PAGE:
Brian Stanley, respected historian of world Christianity and professor at the University of Edinburgh, invested six years producing his latest work, Christianity in the Twentieth Century. Stanley’s two previous works—The World Missionary Conference, Edinburgh 2010 (Grand Rapids: Eerdmans, 2009) and The Global Diffusion of Evangelism (Downers Grove, IL: InterVarsity Press, 2013)—also explore issues of twentieth-century world Christian and mission history.
Stanley’s aim is to evaluate the “multiple and complex ways in which the Christian religion and its institutional embodiment in the Christian churches have interacted with the changing social, political, and cultural environment of the twentieth century” (pp. 3–4). To do this, he chooses fifteen themes that show how the church responded to the changing twentieth-century world, offering two case studies for each theme to make his point.
In the opening chapter, the author shows how British and American Christianity were affected by the First World War. Next, with a focus on Poland and Korea, he discusses the dynamics of Christianity and nationalism (ch. 2). The following three chapters consider prophetic and revival movements in Africa and the South Pacific (ch. 3), state-imposed secularization in France and the Soviet Union (chap. 4), and faith trends and church attendance in Scandinavia and the United States (ch. 5). He then explores church unity in India and China (ch. 6), racism in Nazi Germany, genocide in Rwanda (ch. 7), and the plight of Christian minorities in Egypt and Indonesia (ch. 8). Stanley continues his study by articulating twentieth-century mission theologies (ch. 9), exploring liberation theology in Latin America and Palestine (chap. 10), and discussing justice and the gospel issues in South Africa’s apartheid state and among Canada’s first nations population (ch. 11). He devotes one chapter to questions about the ordination of women in Australia and gay rights in American churches (ch. 12). In the remaining chapters, he discusses global Pentecostalism (ch. 13), Eastern Orthodox Christianity (ch. 14), and the impact of global migration on the church (ch. 15). He concludes the book with a concise and summative chapter that brings the work together.
Christianity in the Twentieth Century is a rich and thorough resource. Though Stanley limits himself to fifteen themes and two case studies per theme, he succeeds in providing the reader a rather comprehensive picture of twentieth-century global Christianity. This includes some places and people that may not get as much attention in other survey works (e.g., Polish Catholics, African Orthodox Christians, Australian Anglicans).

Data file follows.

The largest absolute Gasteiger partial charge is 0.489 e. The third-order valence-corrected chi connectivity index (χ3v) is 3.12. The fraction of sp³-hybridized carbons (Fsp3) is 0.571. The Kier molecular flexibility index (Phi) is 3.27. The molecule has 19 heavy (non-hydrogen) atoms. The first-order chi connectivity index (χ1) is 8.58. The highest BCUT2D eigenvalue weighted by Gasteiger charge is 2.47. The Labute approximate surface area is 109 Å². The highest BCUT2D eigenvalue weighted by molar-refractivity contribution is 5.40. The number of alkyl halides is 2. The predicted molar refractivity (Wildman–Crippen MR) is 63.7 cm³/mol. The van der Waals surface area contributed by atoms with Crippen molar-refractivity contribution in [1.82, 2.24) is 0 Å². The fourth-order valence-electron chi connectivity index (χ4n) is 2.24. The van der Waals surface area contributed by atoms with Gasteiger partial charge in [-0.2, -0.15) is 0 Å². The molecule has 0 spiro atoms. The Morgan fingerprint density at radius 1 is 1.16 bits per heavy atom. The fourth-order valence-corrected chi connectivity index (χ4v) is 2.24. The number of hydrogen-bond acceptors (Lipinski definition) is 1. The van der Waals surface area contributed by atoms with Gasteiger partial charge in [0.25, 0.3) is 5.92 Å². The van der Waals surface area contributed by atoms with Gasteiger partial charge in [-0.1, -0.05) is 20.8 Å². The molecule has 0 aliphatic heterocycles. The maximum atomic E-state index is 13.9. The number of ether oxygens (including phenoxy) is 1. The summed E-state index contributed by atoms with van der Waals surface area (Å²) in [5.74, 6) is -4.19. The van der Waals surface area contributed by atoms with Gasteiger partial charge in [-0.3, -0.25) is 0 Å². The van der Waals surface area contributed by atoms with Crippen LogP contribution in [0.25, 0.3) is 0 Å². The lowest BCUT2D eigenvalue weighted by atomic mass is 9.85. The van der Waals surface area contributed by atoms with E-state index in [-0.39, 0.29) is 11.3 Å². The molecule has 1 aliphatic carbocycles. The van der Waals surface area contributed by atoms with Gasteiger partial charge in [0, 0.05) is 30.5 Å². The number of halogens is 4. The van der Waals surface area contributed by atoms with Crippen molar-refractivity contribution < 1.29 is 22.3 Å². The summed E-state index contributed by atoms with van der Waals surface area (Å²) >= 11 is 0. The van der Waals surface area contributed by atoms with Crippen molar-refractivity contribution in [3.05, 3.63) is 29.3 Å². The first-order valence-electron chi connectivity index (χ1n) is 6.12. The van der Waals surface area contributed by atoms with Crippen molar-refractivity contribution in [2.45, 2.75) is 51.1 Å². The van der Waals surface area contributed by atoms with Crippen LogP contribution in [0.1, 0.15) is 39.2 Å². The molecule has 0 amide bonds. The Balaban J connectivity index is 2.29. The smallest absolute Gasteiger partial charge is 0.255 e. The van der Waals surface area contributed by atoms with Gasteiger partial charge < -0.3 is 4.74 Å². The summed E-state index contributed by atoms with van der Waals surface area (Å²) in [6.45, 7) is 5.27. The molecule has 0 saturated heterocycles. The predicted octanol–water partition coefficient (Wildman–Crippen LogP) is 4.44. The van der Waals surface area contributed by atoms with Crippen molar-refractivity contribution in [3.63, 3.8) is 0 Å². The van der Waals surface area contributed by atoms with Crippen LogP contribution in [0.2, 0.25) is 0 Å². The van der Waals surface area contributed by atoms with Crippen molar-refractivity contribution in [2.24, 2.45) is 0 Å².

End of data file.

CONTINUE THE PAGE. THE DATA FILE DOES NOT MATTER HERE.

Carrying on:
Though Stanley adequately narrates the story of world Christianity in the last century, his many smaller nuggets of historical insights throughout the work are especially compelling. For example, he shows how WWI fractured the mission unity garnered from the 1910 Edinburgh World Missionary Conference and particularly alienated German missionaries from their European and North American counterparts (pp. 14–15). Also, he asserts that Egyptian Coptic Christians learned to be resilient as a religious minority by looking to their monastic past, to the desert fathers who remained firm in their faith amid periods of Roman persecution (p. 181). Stanley also questions the commonly held view that global Pentecostalism originated from the 1906 Asuza Street revival in Los Angeles. He points to other factors and spiritual movements that encouraged this expression of Christianity (pp. 291–92). Finally, Stanley shows how Eastern Orthodox practices, particularly the “Jesus Prayer,” spread to Europe during the middle of the century because of the large number of Russian Christians interned in German prison campus during WWI (p. 315).
I have just two minor critiques. First, though Stanley gives space to both Latin American liberation theology movements and the holistic missiology of Latin American evangelicals (Padilla, Escobar, Costas) at Lausanne 1974 (pp. 210–13, 223–31), he makes no connection between the thought and practice of these two movements. This is especially surprising given his good argument for the Protestant influences on liberation theology within the Roman Catholic Church. Second, while the author does a good job of surveying twentieth-century global Christianity, his work still seems a bit overly focused on the church in America. The biggest twentieth-century Christian story was the church in Africa. This deserves more space.
In sum, Stanley has produced an inviting, well-written, and excellent survey of twentieth-century global Christianity. Scholars, professors, and graduate students of Christian history will greatly benefit. Paired with primary source readings, this fifteen-chapter book would be a great anchoring text for a graduate or seminary level course on Christianity in the twentieth century.